Some patients receiving opioids to treat cancer-related pain may be more susceptible than others to engage in non-medical opioid use.
While opioids can be an effective tool in managing cancer-related pain, some patients may be more susceptible to non-medical opioid use (NMOU) – which can become dangerous, according to data recently published in JAMA Oncology.
“The majority of patients with cancer who have pain are receiving opioids. Now that there is an epidemic of opioid misuse and addiction, it’s a very important thing to learn about: how these patients have pain but are also at risk for opioid misuse. What are the complications? What are the consequences? How can we help them?” said lead study author Dr. Sriram Yennu, a professor in the department of palliative care and rehabilitation medicine at The University of Texas MD Anderson Cancer Center.
The study was conducted at The University of Texas MD Anderson Cancer Center and involved 1,554 patients with cancer who were referred to the supportive care center and were prescribed opioids for cancer pain at least once a week.
Multiple scales and factors were considered in analyzing patients’ opioid usage, including the Screener and Opioid Assessment to Patients with Pain (SOAPP) scale, which consists of 14 items regarding patients antisocial behavior, substance abuse history, doctor-patient relationship, medication-related behaviors, and psychiatric and neurologic need for medicine. Participants answer questions on a scale of 0 (never) to 4 (very often).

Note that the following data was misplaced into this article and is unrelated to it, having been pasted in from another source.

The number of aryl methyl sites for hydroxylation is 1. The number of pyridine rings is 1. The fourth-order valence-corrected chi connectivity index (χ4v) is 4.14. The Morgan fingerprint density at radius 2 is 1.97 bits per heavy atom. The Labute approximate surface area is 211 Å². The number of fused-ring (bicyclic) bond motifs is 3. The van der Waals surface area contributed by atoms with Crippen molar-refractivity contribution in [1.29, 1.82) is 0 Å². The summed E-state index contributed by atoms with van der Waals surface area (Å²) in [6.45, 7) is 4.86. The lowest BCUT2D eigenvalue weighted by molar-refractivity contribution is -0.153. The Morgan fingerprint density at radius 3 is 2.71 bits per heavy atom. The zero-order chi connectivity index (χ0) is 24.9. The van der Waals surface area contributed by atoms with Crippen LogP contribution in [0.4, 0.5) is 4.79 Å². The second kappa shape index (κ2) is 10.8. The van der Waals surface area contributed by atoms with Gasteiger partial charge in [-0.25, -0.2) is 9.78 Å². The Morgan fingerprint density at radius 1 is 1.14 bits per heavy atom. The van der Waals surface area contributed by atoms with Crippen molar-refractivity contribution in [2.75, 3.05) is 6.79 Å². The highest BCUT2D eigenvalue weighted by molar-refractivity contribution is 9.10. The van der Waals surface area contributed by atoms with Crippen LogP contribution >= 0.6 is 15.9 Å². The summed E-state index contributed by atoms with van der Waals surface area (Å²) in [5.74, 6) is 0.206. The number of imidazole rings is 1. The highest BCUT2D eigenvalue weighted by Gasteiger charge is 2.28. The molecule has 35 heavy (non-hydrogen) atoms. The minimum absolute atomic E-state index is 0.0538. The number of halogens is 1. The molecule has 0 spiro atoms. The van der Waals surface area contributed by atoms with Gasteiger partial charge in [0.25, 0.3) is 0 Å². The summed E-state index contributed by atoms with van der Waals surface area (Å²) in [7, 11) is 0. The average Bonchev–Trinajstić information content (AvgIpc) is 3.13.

Ultimately, the researchers found that 19% of patients had at least one NMOU behavior. Higher SOAPP scores were correlated with a greater risk of NMOU. Additionally, marital status, daily opioid dose or morphine daily dose, and pain severity were also associated with NMOU.
The most common NMOU behavior was frequent unscheduled clinic visits or phone calls for refills, which occurred in 49.2% of the NMOU group and 29.3% of the general population.
“It is very difficult to assess other behaviors (that were studied), because sometimes (patients) may not self-report,” Yennu said. “This is a more objective behavior – (asking for) inappropriate refills – that we can really see them doing. So, this is definitely something we need to investigate further.”
Other NMOU behaviors included self-escalation of opioid dose for excessive increase in the opioid dosage not consistent with patient’s pain syndrome; use of nonprescribed restricted medications or illicit drugs; and reports of impaired functioning in daily activities due to opioid use.
Looking forward, the study authors state that their findings lay the groundwork for new policies when it comes to cancer-related pain, such as universal screening, setting limits on opioid use, and implementing more intense follow-up with an interdisciplinary team to ensure that patients are safely managing their symptoms.
For now, Yennu said that opioids still have an important role in treating cancer-related pain.
“It is so important to optimize pain in patients with cancer. And the best way to currently do this is opioids. But how can we reduce the risk?” he concluded.
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